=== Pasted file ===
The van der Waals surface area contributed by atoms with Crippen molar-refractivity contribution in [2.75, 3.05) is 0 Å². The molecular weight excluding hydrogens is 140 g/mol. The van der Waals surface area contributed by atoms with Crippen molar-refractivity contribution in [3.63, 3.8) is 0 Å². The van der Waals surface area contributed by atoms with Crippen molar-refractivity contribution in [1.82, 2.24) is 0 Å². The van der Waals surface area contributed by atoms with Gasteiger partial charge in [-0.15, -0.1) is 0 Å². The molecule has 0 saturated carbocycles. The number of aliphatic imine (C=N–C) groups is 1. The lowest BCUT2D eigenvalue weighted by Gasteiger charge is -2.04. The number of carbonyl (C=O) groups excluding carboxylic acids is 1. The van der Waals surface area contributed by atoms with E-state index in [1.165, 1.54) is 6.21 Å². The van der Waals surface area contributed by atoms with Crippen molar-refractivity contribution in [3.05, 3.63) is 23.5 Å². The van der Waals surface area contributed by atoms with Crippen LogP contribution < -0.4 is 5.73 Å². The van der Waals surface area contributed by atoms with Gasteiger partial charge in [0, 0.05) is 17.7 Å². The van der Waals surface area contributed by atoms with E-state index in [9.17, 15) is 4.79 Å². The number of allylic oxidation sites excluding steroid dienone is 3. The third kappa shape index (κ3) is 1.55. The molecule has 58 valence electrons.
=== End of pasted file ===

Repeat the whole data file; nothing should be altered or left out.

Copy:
The van der Waals surface area contributed by atoms with Crippen molar-refractivity contribution in [2.75, 3.05) is 0 Å². The molecular weight excluding hydrogens is 140 g/mol. The van der Waals surface area contributed by atoms with Crippen molar-refractivity contribution in [3.63, 3.8) is 0 Å². The van der Waals surface area contributed by atoms with Crippen molar-refractivity contribution in [1.82, 2.24) is 0 Å². The van der Waals surface area contributed by atoms with Gasteiger partial charge in [-0.15, -0.1) is 0 Å². The molecule has 0 saturated carbocycles. The number of aliphatic imine (C=N–C) groups is 1. The lowest BCUT2D eigenvalue weighted by Gasteiger charge is -2.04. The number of carbonyl (C=O) groups excluding carboxylic acids is 1. The van der Waals surface area contributed by atoms with E-state index in [1.165, 1.54) is 6.21 Å². The van der Waals surface area contributed by atoms with Crippen molar-refractivity contribution in [3.05, 3.63) is 23.5 Å². The van der Waals surface area contributed by atoms with Crippen LogP contribution < -0.4 is 5.73 Å². The van der Waals surface area contributed by atoms with Gasteiger partial charge in [0, 0.05) is 17.7 Å². The van der Waals surface area contributed by atoms with E-state index in [9.17, 15) is 4.79 Å². The number of allylic oxidation sites excluding steroid dienone is 3. The third kappa shape index (κ3) is 1.55. The molecule has 58 valence electrons.